Chin State is notoriously one of the hardest-to-reach regions of Myanmar with high mountains and is not on any of the regional transportation corridors. It is land locked and has lagged behind Myanmar’s overall economic development. In Chin State, one person out of two is a migrant—the remaining households have been uniquely been affected by outward migration.
As over half of people from Chin State live outside of the State’s boundaries, scholarship on the region must focus beyond state boundaries and look at those living elsewhere in Myanmar, in neighboring countries, and beyond. Chin State also has a strong, exposed and educated diaspora whose remittances play a significant role in an otherwise low-earning internal migrant population. The recent and increasing arrival of large international aid and development programs in the region has further been contributing to a variety of social, cultural, and developmental changes.
Chin State is also experiencing social and agricultural transformations much like elsewhere in Myanmar, which are changing livelihood strategies and traditional indigenous relationships to land and culture. Further, a slow but much-anticipated economic development will also inevitably have impact on the environment and quickly generate multiple transformations of the region whose impact goes beyond creating employment and better income, some of which members of this panel will be exploring.
Some of the other questions this panel will be asking include: What are the main issues affecting the lives and well-being of people from Chin State? How have these issues changed over the last few decades? What impact have the changes happening in Myanmar in the last few years brought to the region, its people, and its places, both in terms of agriculture, development, and social-cultural changes? What is the relationship between Indigenous Rights claimed by ethnic minority populations and Development? How do we look at geography, development, migration, gender, and history to better understand the challenges communities from Chin State face? Who lives in Chin State? Who lives around it and outside it? What happened to those who already left Chin State?
Abstracts submitted should address the overall themes of transformations adopted by the overall ICBMS Conference, and fall in any of the following areas:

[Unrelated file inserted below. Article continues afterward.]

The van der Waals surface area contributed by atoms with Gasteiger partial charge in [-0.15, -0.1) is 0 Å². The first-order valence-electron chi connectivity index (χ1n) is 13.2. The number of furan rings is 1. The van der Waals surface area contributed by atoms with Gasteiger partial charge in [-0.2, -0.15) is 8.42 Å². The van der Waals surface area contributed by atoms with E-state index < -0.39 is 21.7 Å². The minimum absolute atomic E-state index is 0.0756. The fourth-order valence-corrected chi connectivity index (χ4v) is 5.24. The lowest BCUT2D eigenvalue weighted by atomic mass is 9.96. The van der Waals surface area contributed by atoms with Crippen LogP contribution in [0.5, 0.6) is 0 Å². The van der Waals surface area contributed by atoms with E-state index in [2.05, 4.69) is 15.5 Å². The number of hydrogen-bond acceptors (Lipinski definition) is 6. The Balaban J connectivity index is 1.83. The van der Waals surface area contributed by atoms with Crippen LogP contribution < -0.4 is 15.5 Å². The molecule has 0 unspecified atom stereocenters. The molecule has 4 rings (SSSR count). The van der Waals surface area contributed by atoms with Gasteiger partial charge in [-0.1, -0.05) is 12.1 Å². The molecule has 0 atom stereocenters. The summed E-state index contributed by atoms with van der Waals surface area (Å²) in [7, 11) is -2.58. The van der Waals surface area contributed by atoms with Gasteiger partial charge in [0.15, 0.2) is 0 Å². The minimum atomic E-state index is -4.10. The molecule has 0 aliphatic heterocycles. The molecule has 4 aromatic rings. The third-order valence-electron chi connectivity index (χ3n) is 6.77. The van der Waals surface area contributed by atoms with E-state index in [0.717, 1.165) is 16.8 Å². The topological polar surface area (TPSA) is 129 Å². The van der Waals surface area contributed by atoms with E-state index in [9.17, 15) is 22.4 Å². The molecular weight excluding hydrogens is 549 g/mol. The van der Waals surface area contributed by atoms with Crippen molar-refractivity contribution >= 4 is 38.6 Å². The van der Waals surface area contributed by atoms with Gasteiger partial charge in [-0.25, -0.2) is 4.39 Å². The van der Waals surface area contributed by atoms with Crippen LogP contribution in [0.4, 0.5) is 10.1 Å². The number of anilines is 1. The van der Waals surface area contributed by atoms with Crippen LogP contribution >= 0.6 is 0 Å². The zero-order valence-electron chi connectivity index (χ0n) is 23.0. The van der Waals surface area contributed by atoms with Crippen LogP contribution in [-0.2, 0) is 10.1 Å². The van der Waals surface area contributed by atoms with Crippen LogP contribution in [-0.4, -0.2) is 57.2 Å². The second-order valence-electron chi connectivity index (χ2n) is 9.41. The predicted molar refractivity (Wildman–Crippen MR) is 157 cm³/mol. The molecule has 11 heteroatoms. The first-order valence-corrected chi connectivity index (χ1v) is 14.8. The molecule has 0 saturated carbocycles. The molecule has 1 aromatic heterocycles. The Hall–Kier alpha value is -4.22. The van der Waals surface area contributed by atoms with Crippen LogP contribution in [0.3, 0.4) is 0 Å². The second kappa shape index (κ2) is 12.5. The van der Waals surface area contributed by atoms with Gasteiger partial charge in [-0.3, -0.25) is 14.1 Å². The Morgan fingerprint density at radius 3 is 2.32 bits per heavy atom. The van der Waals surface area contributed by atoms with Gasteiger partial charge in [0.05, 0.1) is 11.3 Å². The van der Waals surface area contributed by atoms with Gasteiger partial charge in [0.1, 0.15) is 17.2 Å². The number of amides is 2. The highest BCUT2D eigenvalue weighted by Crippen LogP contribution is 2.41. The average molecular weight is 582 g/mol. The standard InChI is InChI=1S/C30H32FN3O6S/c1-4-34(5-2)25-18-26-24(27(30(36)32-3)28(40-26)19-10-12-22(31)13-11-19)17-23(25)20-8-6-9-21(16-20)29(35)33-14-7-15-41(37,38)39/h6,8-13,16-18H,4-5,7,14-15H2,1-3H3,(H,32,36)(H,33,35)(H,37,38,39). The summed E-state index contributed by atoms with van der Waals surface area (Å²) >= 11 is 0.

1. Development & Transitions in Myanmar
2. Agro-based Economy
3. Bio-diversity/Environment and Climate Change
4. Rural Transformation/Rural Development/Poverty Alleviation
5. Cultural Heritage and Tourism
6. Media, Popular Culture and Communication
7. Governance, Social Security and Peace Process
8. Health Care
9. Population Change, Migration & Displacement
10. Urbanization/Rural-urban Relations
11. Food Security and Food Practice
12. Education and Development
13. Literature, Language and Society
14. History and Social Memory
15. Ethnicity and Gender Relations
16. Religion and Belief Systems
17. Resource Management
This panel represents an opportunity for students, early career and established researchers from diverse backgrounds working within this field to meet and exchange ideas, as well as offering potential for future collaboration. The panel is interdisciplinary, and submissions are invited from a variety of academic and non-academic backgrounds from interested students, academics, researchers, as well as practitioners and activists.
Application process: If interested in participating in this panel, please email the Panel Convener Ms. Sena Galazzi (SOAS) and also copy to Mr. Sang Hnin Lian (Mahidol) ASAP and before November 6th 2017 at the following email addresses (please email both people): firstname.lastname@example.org and email@example.com
In your email please include the following:
1. proposed paper title
2. abstract (no more than 300 words)
3. short bio (no more than 150 words)
Outcomes: If your abstract is accepted onto this panel, and if this Panel Submission is successful in its application to the ICBMS Conference, authors will then be invited to write a paper on the subject of their abstract, and prepare a 10-minute oral presentation on their topic. The presentation needs to be delivered at the conference in Mandalay.
The paper and the oral presentation need to be in either English or Burmese. The papers submitted to this panel will be due Friday 5th January to the Panel Convener, by email. Papers in English should be 3,000 – 4,000 words. For papers in Burmese, we expect around 10 pages with Win Innwa font, sized 16, 1.5 spacing.
Support available: If our panel submission to the ICBMS Conference is successful, peer to peer support will be available for papers that are written in English. This will include editing help and support on framework, structure, and argument development for preparation of the whole paper.
We are happy to answer informal questions you might have, don’t hesitate to get in touch if you are interested. We look forward to hearing from you.